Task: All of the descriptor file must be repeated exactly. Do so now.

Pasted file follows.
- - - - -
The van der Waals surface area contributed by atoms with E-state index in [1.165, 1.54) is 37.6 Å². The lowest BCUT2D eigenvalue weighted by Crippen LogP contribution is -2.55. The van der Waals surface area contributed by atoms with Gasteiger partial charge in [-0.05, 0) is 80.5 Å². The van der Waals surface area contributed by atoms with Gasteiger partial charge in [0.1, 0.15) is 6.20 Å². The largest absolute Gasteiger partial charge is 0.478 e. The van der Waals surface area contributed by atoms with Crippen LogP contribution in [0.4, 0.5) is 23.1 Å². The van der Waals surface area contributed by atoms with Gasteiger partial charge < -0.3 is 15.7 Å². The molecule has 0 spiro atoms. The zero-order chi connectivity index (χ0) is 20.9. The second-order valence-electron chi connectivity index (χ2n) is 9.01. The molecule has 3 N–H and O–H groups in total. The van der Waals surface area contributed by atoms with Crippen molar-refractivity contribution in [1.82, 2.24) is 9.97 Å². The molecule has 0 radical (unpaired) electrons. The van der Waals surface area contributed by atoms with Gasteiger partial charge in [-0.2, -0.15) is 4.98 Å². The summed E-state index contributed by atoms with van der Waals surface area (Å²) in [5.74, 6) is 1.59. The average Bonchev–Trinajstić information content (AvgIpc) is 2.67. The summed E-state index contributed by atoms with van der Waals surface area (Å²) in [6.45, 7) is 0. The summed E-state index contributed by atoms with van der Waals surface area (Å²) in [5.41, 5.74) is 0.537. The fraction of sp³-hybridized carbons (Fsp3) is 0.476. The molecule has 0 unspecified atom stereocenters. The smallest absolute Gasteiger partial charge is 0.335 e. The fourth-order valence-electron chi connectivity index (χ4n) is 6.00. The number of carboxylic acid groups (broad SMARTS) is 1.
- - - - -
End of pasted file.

The van der Waals surface area contributed by atoms with E-state index in [1.165, 1.54) is 37.6 Å². The lowest BCUT2D eigenvalue weighted by Crippen LogP contribution is -2.55. The van der Waals surface area contributed by atoms with Gasteiger partial charge in [-0.05, 0) is 80.5 Å². The van der Waals surface area contributed by atoms with Gasteiger partial charge in [0.1, 0.15) is 6.20 Å². The largest absolute Gasteiger partial charge is 0.478 e. The van der Waals surface area contributed by atoms with Crippen LogP contribution in [0.4, 0.5) is 23.1 Å². The van der Waals surface area contributed by atoms with Gasteiger partial charge < -0.3 is 15.7 Å². The molecule has 0 spiro atoms. The zero-order chi connectivity index (χ0) is 20.9. The second-order valence-electron chi connectivity index (χ2n) is 9.01. The molecule has 3 N–H and O–H groups in total. The van der Waals surface area contributed by atoms with Crippen molar-refractivity contribution in [1.82, 2.24) is 9.97 Å². The molecule has 0 radical (unpaired) electrons. The van der Waals surface area contributed by atoms with Gasteiger partial charge in [-0.2, -0.15) is 4.98 Å². The summed E-state index contributed by atoms with van der Waals surface area (Å²) in [5.74, 6) is 1.59. The average Bonchev–Trinajstić information content (AvgIpc) is 2.67. The summed E-state index contributed by atoms with van der Waals surface area (Å²) in [6.45, 7) is 0. The summed E-state index contributed by atoms with van der Waals surface area (Å²) in [5.41, 5.74) is 0.537. The fraction of sp³-hybridized carbons (Fsp3) is 0.476. The molecule has 0 unspecified atom stereocenters. The smallest absolute Gasteiger partial charge is 0.335 e. The fourth-order valence-electron chi connectivity index (χ4n) is 6.00. The number of carboxylic acid groups (broad SMARTS) is 1.